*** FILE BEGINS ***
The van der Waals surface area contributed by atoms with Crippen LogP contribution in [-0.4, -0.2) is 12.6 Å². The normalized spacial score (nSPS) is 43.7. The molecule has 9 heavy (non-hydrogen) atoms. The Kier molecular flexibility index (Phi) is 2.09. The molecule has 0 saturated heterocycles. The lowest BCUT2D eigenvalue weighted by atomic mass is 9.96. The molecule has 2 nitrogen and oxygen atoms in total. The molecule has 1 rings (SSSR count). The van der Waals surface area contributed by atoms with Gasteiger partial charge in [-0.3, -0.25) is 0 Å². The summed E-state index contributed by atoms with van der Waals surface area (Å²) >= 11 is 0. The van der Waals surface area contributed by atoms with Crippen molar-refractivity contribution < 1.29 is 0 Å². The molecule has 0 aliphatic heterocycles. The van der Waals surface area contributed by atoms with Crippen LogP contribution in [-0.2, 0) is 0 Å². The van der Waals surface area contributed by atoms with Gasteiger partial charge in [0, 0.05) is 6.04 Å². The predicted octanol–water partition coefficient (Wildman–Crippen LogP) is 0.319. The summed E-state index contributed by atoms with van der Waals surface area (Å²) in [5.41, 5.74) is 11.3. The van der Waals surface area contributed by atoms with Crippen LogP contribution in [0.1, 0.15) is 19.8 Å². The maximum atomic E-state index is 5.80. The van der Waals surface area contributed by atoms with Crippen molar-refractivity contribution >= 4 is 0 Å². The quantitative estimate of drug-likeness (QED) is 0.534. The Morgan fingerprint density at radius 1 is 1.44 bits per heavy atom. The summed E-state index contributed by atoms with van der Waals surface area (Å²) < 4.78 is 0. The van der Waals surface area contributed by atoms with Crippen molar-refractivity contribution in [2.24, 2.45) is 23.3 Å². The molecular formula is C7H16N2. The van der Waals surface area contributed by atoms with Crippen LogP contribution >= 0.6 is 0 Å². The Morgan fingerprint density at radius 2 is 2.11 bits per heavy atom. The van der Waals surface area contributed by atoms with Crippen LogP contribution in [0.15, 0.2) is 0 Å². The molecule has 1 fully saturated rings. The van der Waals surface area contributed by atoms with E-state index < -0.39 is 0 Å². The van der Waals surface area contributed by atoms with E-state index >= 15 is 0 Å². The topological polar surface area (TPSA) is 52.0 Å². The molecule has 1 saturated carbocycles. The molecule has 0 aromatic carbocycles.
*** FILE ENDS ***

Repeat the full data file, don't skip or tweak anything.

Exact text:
The van der Waals surface area contributed by atoms with Crippen LogP contribution in [-0.4, -0.2) is 12.6 Å². The normalized spacial score (nSPS) is 43.7. The molecule has 9 heavy (non-hydrogen) atoms. The Kier molecular flexibility index (Phi) is 2.09. The molecule has 0 saturated heterocycles. The lowest BCUT2D eigenvalue weighted by atomic mass is 9.96. The molecule has 2 nitrogen and oxygen atoms in total. The molecule has 1 rings (SSSR count). The van der Waals surface area contributed by atoms with Gasteiger partial charge in [-0.3, -0.25) is 0 Å². The summed E-state index contributed by atoms with van der Waals surface area (Å²) >= 11 is 0. The van der Waals surface area contributed by atoms with Crippen molar-refractivity contribution < 1.29 is 0 Å². The molecule has 0 aliphatic heterocycles. The van der Waals surface area contributed by atoms with Crippen LogP contribution in [-0.2, 0) is 0 Å². The van der Waals surface area contributed by atoms with Gasteiger partial charge in [0, 0.05) is 6.04 Å². The predicted octanol–water partition coefficient (Wildman–Crippen LogP) is 0.319. The summed E-state index contributed by atoms with van der Waals surface area (Å²) in [5.41, 5.74) is 11.3. The van der Waals surface area contributed by atoms with Crippen LogP contribution in [0.1, 0.15) is 19.8 Å². The maximum atomic E-state index is 5.80. The van der Waals surface area contributed by atoms with Crippen molar-refractivity contribution >= 4 is 0 Å². The quantitative estimate of drug-likeness (QED) is 0.534. The Morgan fingerprint density at radius 1 is 1.44 bits per heavy atom. The summed E-state index contributed by atoms with van der Waals surface area (Å²) < 4.78 is 0. The van der Waals surface area contributed by atoms with Crippen molar-refractivity contribution in [2.24, 2.45) is 23.3 Å². The molecular formula is C7H16N2. The van der Waals surface area contributed by atoms with Crippen LogP contribution >= 0.6 is 0 Å². The Morgan fingerprint density at radius 2 is 2.11 bits per heavy atom. The van der Waals surface area contributed by atoms with Crippen LogP contribution in [0.15, 0.2) is 0 Å². The molecule has 1 fully saturated rings. The van der Waals surface area contributed by atoms with E-state index < -0.39 is 0 Å². The van der Waals surface area contributed by atoms with E-state index >= 15 is 0 Å². The topological polar surface area (TPSA) is 52.0 Å². The molecule has 1 saturated carbocycles. The molecule has 0 aromatic carbocycles.